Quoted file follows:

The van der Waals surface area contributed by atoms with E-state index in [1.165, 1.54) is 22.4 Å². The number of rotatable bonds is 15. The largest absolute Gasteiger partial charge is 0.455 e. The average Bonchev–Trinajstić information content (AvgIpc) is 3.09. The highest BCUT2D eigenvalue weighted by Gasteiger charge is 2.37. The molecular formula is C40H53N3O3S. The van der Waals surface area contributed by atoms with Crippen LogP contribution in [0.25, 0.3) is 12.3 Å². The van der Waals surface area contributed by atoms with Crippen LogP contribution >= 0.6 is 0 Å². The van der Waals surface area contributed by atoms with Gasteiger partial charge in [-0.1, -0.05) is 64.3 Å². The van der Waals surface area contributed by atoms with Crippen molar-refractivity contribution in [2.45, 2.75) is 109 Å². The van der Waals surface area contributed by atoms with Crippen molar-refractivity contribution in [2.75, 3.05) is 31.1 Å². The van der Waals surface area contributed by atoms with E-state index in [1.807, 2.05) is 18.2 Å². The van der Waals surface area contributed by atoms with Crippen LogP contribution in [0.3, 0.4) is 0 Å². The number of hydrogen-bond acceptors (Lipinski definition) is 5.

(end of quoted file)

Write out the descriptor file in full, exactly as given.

The van der Waals surface area contributed by atoms with E-state index in [1.165, 1.54) is 22.4 Å². The number of rotatable bonds is 15. The largest absolute Gasteiger partial charge is 0.455 e. The average Bonchev–Trinajstić information content (AvgIpc) is 3.09. The highest BCUT2D eigenvalue weighted by Gasteiger charge is 2.37. The molecular formula is C40H53N3O3S. The van der Waals surface area contributed by atoms with Crippen LogP contribution in [0.25, 0.3) is 12.3 Å². The van der Waals surface area contributed by atoms with Crippen LogP contribution >= 0.6 is 0 Å². The van der Waals surface area contributed by atoms with Gasteiger partial charge in [-0.1, -0.05) is 64.3 Å². The van der Waals surface area contributed by atoms with Crippen molar-refractivity contribution in [2.45, 2.75) is 109 Å². The van der Waals surface area contributed by atoms with Crippen molar-refractivity contribution in [2.75, 3.05) is 31.1 Å². The van der Waals surface area contributed by atoms with E-state index in [1.807, 2.05) is 18.2 Å². The van der Waals surface area contributed by atoms with Crippen LogP contribution in [0.3, 0.4) is 0 Å². The number of hydrogen-bond acceptors (Lipinski definition) is 5.